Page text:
Kas Mohammed, VP Digital Energy at Schneider Electric asks what smart buildings can learn from data centres about sustainability?

Buildings consume around half of the world’s electricity and produce 40% of the planet’s total greenhouse gas emissions. With rising urgency to halt climate change, the building sector has become a point of concern. Not only do new build practices need reform so that smart and sustainable buildings become the ‘norm’, but older buildings also need refurbishments so their emissions can be reduced exponentially.

Data centre industry is feeling similar pressures. The recent surge in demand for data centre services means significant growth of their carbon footprint. However, rather than continuing down the path of becoming an imminent ecological threat, data centre operators are taking action. They are ahead of the building industry when it comes to reducing their emissions, with specific plans in action to achieve ambitious targets.

The Buildings Challenge

Construction firms are rarely invested in the long-term life of the building. As soon as construction is done, that responsibility is passed down to the owner. This means that in

the planning stage, procurement matrices don’t factor sustainability into costs.

Ensuring that raw materials are responsibly sourced, projects are designed and built to high standards to ensure longevity, and materials at the end of life are reused as part of a circular economy – at the moment, there isn’t a consistent responsibility throughout the cycle.

There is a disconnect between the size of the task ahead, the time it will take to put plans into practice and the responsible party it falls to. And while some businesses, such as data centres, are leading the way on action like science-based decarbonisation target setting (86.9% of data centre respondents believe that their organisation’s carbon reduction targets are based on science), others are falling behind.

Only 64.6% of businesses across the UK and Ireland say the same, while a much lower proportion have committed to a science-based target validated by the Science based Targets Initiative (SBTi). 12 out of 16 UK county councils who responded to our Freedom of Information Request, submitted in August 2021, had no plans to create smart buildings that use technology to control aspects of lighting, temperature and improve energy efficiency.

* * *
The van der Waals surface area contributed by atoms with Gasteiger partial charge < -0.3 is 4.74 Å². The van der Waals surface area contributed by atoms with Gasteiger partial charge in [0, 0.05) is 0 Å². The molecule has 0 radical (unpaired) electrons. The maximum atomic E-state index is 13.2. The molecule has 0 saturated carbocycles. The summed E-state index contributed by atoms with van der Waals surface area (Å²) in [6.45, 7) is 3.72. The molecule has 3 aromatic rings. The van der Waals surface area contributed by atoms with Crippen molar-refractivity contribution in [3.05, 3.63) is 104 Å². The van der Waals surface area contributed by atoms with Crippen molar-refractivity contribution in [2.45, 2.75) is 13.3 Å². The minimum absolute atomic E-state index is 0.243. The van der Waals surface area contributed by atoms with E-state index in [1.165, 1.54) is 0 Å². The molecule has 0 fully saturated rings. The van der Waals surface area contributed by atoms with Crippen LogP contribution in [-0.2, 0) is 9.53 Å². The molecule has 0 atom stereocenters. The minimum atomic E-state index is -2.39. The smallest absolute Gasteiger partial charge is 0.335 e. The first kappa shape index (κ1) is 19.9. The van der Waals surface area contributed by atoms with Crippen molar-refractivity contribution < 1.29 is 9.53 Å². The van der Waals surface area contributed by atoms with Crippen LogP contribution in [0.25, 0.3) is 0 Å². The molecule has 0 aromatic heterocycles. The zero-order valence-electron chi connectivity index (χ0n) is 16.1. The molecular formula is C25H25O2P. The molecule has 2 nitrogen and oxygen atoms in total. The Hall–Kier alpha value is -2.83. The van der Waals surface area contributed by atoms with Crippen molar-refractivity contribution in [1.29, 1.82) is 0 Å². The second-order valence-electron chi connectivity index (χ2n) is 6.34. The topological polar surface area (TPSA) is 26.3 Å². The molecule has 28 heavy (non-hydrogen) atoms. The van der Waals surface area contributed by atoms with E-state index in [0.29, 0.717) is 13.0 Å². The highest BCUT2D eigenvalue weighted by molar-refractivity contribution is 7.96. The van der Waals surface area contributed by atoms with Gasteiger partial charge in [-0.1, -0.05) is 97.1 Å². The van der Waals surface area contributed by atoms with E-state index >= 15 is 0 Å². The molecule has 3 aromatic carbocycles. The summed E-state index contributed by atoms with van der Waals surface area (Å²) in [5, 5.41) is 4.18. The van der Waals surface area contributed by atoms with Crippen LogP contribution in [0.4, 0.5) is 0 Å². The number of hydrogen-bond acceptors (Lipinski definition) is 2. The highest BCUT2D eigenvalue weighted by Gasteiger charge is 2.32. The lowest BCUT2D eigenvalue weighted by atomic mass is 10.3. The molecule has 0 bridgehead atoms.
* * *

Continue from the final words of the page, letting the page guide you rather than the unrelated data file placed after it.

One example that demonstrates the true value of smart buildings is Schneider Electric’s work with Swire Properties. Not only is new technology expected to bring annual energy savings of 10-20%, but it is also projected to provide remote resolution of up to 80% of issues – reducing the wastage of both time and energy.

How data centres are leading by example

The data centre industry has long been under the sustainability spotlight – especially during the pandemic, when there were huge surges in internet traffic due to the need for more remote connectivity. This external pressure has inevitably motivated the industry to find greener ways of working. However, data centre organisations appear to have grasped the nettle and are leading the way in decarbonisation.

A little over two thirds of data centre organisations in the UK and Ireland stated reducing their carbon footprint as one of their top three priorities in 2022. Almost half of them have set it as their top priority. What’s more, four fifths of data centre organisations believe they are on track to meet their carbon reduction targets, compared to three fifths of businesses, across the UK and Ireland. The same numbers are also more likely to take advantage of government incentives to reduce their carbon footprint.

Data centre providers are making decarbonisation a priority and taking the available opportunities to address the world’s carbon emissions challenge. Besides the pandemic, the most frequently cited barrier to implementing sustainability plans for data centres are regulatory or legislative uncertainty. These are barriers that do not depend on the companies, but rather governments and bureaucratic systems in place that can slow down necessary progress. If these were removed, the results observed would be even better.

Understanding the urgency of tackling climate change is not enough. Actions are needed to truly revolutionise the way we produce and use energy – not only in energy-intensive data centres, but also in the commercial and residential buildings which we spend most of our time in.

By leading the way with sustainable plans of action, data centres have proven that businesses can set environmental commitments and follow through with them, even if they’re experiencing a period of growth and higher levels of demand. Now, the building sector needs to show the same progression. This requires changes in the way we source materials, construct new buildings, and meet the potential of existing buildings with digital retrofitting. By following the example of other industries committing to climate targets, a large portion of emissions could be slashed, and our cities could be put back on track towards a net zero future.